Isolation and Characterization of Potentially Probiotic Bacterial Strains from Mice: Proof of Concept for Personalized Probiotics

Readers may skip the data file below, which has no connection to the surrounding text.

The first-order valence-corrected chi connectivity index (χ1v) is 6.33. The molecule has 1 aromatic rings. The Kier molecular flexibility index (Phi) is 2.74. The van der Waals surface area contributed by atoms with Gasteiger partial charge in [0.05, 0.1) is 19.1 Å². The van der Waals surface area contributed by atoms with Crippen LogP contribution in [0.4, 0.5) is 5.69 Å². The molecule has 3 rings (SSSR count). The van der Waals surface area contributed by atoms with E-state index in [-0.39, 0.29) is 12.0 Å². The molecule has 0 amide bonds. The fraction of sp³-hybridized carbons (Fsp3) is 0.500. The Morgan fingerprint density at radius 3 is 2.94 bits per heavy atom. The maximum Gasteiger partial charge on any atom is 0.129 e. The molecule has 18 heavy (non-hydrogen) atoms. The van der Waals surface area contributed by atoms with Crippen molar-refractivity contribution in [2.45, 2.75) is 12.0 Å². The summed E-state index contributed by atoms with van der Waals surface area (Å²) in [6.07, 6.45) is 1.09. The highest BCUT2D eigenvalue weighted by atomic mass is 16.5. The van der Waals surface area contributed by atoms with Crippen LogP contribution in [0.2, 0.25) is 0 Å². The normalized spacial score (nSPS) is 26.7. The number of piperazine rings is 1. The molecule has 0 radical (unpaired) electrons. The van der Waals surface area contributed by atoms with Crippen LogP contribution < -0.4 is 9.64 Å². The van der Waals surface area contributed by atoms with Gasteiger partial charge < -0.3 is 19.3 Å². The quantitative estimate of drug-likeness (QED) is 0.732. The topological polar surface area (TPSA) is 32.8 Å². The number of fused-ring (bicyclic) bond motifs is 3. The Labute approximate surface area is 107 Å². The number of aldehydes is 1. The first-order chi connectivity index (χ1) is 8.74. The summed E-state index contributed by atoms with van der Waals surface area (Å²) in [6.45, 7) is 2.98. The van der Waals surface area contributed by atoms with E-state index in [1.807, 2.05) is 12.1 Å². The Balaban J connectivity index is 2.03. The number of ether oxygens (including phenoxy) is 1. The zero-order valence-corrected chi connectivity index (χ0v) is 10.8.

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Modulation of the gut microbiota through the use of probiotics has been widely used to treat or prevent several intestinal diseases. However, inconsistent results have compromised the efficacy of this approach, especially in severe conditions such as inflammatory bowel disease (IBD). The purpose of our study was to develop a personalized probiotic strategy and assess its efficacy in a murine model of intestinal inflammation. Commensal bacterial strains were isolated from the feces of healthy mice and then administered back to the host as a personalized treatment in dextran sodium sulfate (DSS)-induced colitis. Colonic tissues were collected for histological analysis and to investigate inflammatory markers such as Il-1β, Il-6, TGF-β, and Il-10, and the enzyme myeloperoxidase as a neutrophil marker. The group that received the personalized probiotic showed reduced susceptibility to DSS-colitis as compared to a commercial probiotic. This protection was characterized by a lower disease activity index and reduced histopathological damage in the colon. Moreover, the personalized probiotic was more effective in modulating the host immune response, leading to decreased Il-1β and Il-6 and increased TGF-β and Il-10 expression. In conclusion, our study suggests that personalized probiotics may possess an advantage over commercial probiotics in treating dysbiotic-related conditions, possibly because they are derived directly from the host's own microbiota.